Today we’d like to introduce you to Michael Hillman.
Michael, please share your story with us. How did you get to where you are today?
Ever since I was a little kid, I have always been an artist but I think it wasn’t until I became an athlete, and more importantly very involved in baseball as a pitcher that I understood how I interpreted the world around me.
The summer before I entered high school I suffered from a neurological condition called hydrocephalus which limited my ability to do much of anything other than playing golf the entire summer. I couldn’t run, go into the ocean, etc. I was pretty fragile… I played golf almost everyday. I fell in love with golf and the mental aspect of the sport… Biofeedback, meditation, and visualization became important parts of my game and eventually my life from then on forward. I worked with a couple prominent sports Psychologists in Southern California in attempts to improve my pitching and golf game. I consulted with Ken Ravizza, who works with the Cal State Fullerton baseball team and Ben Strack, who works closely with MLB players. Ben become a huge influence on my life and informed my decision to study Psychology in College. After working with both of them discovered that If I could control my vision of the game, and I did the work on the driving range/practice field, the sport became almost effortless. It allowed me to enter what athletes call the flow. That summer informed my life’s perspective from then on forward…
Fast forward past high school and into college where I intended going to school to study Sports Psychology. After a semester of my freshman year, I soon realized that the act of being a psychologist was much different than the act of practicing it as an athlete. So I switched my major almost each consecutive semester from English; then to Creative Writing; to English; to Journalism and then finally to Photography. At the time I really had no idea what I was doing. But now looking back as to why I chose to become a Photographer had a lot to do with why I love being a pitcher and an athlete. Photography allows me to be outside and interact with the world, and coincidentally allows me to probably be more of a psychologist than if I was an actual psychologist. Most people think photography has a lot to do with the right equipment or an expensive camera. It certainly has a lot of technical aspects to it like understanding light, art direction, etc. But once you have solidified an understanding of the fundamentals, it has more to do with being vulnerable… interpreting what is happening in that given moment, whether it is good or bad and being pro-active… and making something beautiful out of it. You’re balancing several acts at once. Photography encompasses just about everything I enjoy in this world… Then the second I think I have it all figured out, it knocks me on my ass and makes me a beginner again…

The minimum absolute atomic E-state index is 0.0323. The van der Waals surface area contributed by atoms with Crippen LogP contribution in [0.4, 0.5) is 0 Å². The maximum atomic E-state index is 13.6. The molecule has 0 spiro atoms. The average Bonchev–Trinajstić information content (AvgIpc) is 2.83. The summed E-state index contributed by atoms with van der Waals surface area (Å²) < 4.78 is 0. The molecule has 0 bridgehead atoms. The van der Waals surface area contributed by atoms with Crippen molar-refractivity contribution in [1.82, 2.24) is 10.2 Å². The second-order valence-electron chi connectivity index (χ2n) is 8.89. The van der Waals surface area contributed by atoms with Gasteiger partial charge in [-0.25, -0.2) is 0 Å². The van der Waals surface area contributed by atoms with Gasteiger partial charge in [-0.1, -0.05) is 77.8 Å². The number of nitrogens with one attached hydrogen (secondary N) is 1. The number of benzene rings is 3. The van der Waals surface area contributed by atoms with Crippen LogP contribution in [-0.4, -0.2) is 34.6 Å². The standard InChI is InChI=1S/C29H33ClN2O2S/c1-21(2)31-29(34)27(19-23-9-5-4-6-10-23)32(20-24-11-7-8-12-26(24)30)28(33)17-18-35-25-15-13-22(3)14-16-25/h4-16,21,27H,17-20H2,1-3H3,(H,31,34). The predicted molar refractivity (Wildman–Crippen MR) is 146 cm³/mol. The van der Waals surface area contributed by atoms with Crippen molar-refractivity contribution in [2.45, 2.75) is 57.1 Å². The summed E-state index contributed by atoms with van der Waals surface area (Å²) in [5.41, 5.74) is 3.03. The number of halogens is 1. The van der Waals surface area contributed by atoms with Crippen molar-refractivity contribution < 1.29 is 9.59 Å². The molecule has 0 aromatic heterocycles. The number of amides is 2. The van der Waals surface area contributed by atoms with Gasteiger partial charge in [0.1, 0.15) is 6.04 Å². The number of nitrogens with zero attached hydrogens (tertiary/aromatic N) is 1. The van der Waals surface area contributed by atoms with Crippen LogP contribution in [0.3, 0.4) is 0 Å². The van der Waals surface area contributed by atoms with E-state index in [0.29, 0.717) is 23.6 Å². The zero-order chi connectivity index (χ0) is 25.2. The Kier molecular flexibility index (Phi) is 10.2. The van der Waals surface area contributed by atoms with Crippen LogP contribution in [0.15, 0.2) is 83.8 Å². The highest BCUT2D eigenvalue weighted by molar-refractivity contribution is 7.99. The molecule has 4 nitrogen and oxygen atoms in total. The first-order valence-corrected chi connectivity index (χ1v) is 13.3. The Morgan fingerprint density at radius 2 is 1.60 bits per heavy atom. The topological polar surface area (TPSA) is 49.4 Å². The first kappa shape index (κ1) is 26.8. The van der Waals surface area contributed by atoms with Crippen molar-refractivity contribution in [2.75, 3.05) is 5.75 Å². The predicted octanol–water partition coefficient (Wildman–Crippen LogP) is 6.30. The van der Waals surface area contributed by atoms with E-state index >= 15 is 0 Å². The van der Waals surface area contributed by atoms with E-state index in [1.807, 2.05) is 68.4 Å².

Has it been a smooth road?
Ha! “Nothing in the world is worth having or worth doing unless it means effort, pain, difficulty… I have never in my life envied a human being who led an easy life. I have envied a great many people who led difficult lives and led them well.” – Theodore Roosevelt.
It hasn’t been a smooth road. Ask any entrepreneur or artist… Anything that doesn’t have a clear path is going to require you to face the unknown and a lot of paths that lead you the wrong way. And I’m not entirely sure if I agree about the pain and difficulty part. I think it’s a common misconception that artists NEED to suffer for their work. I think Van-Gogh would have created the same work regardless if he cut his ear off or not… But I do think struggling is a by-product of us being human and most importantly being vulnerable. Most people will take advantage of that. However, I don’t think it’s a coincidence that in that space of vulnerability is where our best work is created. Being vulnerable is admitting that I don’t have the answer but that I am willing to explore what that answer is through questioning. Art exposes my flaws and what I need to work on constantly. Look up anything by Brene Brown. She says, “Vulnerability is the birthplace of innovation, creativity, and change.”
Has luck played a meaningful role in your life and career?
I really believe luck has a lot more to do with the karma that you put out into the world. I’m not big on the idea of coincidence or not being the captain of your ship…whether those are calm or stormy waters. I find that when I make my work more about the service to something larger than myself… The world… My clients… Paying respect to artists who have inspired me… Really almost anything and anyone other than myself… That’s when the so-called “luck” starts to happen. I believe our work, or for a large majority of artists is about questioning a lot of “norms” or so-called “truths”. Asking, “Hey… Do you feel this same way?” You may get ignored but then someone comes along and replies… “Yea man… Let me help you out”. I guess it comes back to bring vulnerable again…
Is there a characteristic or quality that you feel is essential to success?
Trying my best, to be honest both with myself and the world around me.
Tell us about your favorite and least favorites things about our city.
I love the diversity of LA… La Isla Bonita ceviche truck on Rose Ave makes me pretty happy.
Anytime I see someone pursuing fame/sensationalism over the pursuit of quality.
- Website: www.mjamesstudio.com
- Phone: 7143365906
- Email: firstname.lastname@example.org
- Instagram: https://www.instagram.com/michaeljamesstudio/